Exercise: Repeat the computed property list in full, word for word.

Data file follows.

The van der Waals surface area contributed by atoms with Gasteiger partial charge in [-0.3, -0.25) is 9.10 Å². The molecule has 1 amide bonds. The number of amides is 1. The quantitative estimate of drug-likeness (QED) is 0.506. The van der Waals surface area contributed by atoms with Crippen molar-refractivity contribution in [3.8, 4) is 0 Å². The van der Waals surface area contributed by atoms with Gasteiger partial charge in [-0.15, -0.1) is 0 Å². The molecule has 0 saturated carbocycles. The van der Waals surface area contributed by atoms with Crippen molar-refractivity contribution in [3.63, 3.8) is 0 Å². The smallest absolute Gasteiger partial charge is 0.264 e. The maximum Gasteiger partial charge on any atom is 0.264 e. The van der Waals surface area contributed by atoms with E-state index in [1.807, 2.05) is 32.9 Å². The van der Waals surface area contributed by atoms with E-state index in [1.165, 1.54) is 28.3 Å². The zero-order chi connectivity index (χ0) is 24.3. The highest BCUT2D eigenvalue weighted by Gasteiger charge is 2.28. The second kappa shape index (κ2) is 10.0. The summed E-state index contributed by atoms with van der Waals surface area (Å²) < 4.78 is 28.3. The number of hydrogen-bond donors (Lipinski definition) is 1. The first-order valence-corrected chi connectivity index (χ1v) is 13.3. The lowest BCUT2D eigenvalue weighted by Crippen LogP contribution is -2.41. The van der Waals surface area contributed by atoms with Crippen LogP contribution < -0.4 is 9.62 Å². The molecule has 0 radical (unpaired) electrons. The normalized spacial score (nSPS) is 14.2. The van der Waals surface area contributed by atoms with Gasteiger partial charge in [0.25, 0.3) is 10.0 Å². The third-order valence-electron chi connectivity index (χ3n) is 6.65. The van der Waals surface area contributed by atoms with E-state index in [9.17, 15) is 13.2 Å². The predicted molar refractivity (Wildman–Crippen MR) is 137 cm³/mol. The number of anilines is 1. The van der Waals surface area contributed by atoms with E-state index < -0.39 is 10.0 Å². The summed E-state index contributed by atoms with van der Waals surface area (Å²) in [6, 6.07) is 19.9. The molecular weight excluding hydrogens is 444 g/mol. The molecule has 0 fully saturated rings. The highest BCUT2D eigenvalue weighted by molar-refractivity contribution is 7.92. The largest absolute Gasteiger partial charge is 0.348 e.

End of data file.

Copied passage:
The van der Waals surface area contributed by atoms with Gasteiger partial charge in [-0.3, -0.25) is 9.10 Å². The molecule has 1 amide bonds. The number of amides is 1. The quantitative estimate of drug-likeness (QED) is 0.506. The van der Waals surface area contributed by atoms with Crippen molar-refractivity contribution in [3.8, 4) is 0 Å². The van der Waals surface area contributed by atoms with Gasteiger partial charge in [-0.15, -0.1) is 0 Å². The molecule has 0 saturated carbocycles. The van der Waals surface area contributed by atoms with Crippen molar-refractivity contribution in [3.63, 3.8) is 0 Å². The smallest absolute Gasteiger partial charge is 0.264 e. The maximum Gasteiger partial charge on any atom is 0.264 e. The van der Waals surface area contributed by atoms with E-state index in [1.807, 2.05) is 32.9 Å². The van der Waals surface area contributed by atoms with E-state index in [1.165, 1.54) is 28.3 Å². The zero-order chi connectivity index (χ0) is 24.3. The highest BCUT2D eigenvalue weighted by Gasteiger charge is 2.28. The second kappa shape index (κ2) is 10.0. The summed E-state index contributed by atoms with van der Waals surface area (Å²) < 4.78 is 28.3. The number of hydrogen-bond donors (Lipinski definition) is 1. The first-order valence-corrected chi connectivity index (χ1v) is 13.3. The lowest BCUT2D eigenvalue weighted by Crippen LogP contribution is -2.41. The van der Waals surface area contributed by atoms with Crippen LogP contribution < -0.4 is 9.62 Å². The molecule has 0 radical (unpaired) electrons. The normalized spacial score (nSPS) is 14.2. The van der Waals surface area contributed by atoms with Gasteiger partial charge in [0.25, 0.3) is 10.0 Å². The third-order valence-electron chi connectivity index (χ3n) is 6.65. The van der Waals surface area contributed by atoms with E-state index in [9.17, 15) is 13.2 Å². The predicted molar refractivity (Wildman–Crippen MR) is 137 cm³/mol. The number of anilines is 1. The van der Waals surface area contributed by atoms with E-state index < -0.39 is 10.0 Å². The summed E-state index contributed by atoms with van der Waals surface area (Å²) in [6, 6.07) is 19.9. The molecular weight excluding hydrogens is 444 g/mol. The molecule has 0 fully saturated rings. The highest BCUT2D eigenvalue weighted by molar-refractivity contribution is 7.92. The largest absolute Gasteiger partial charge is 0.348 e.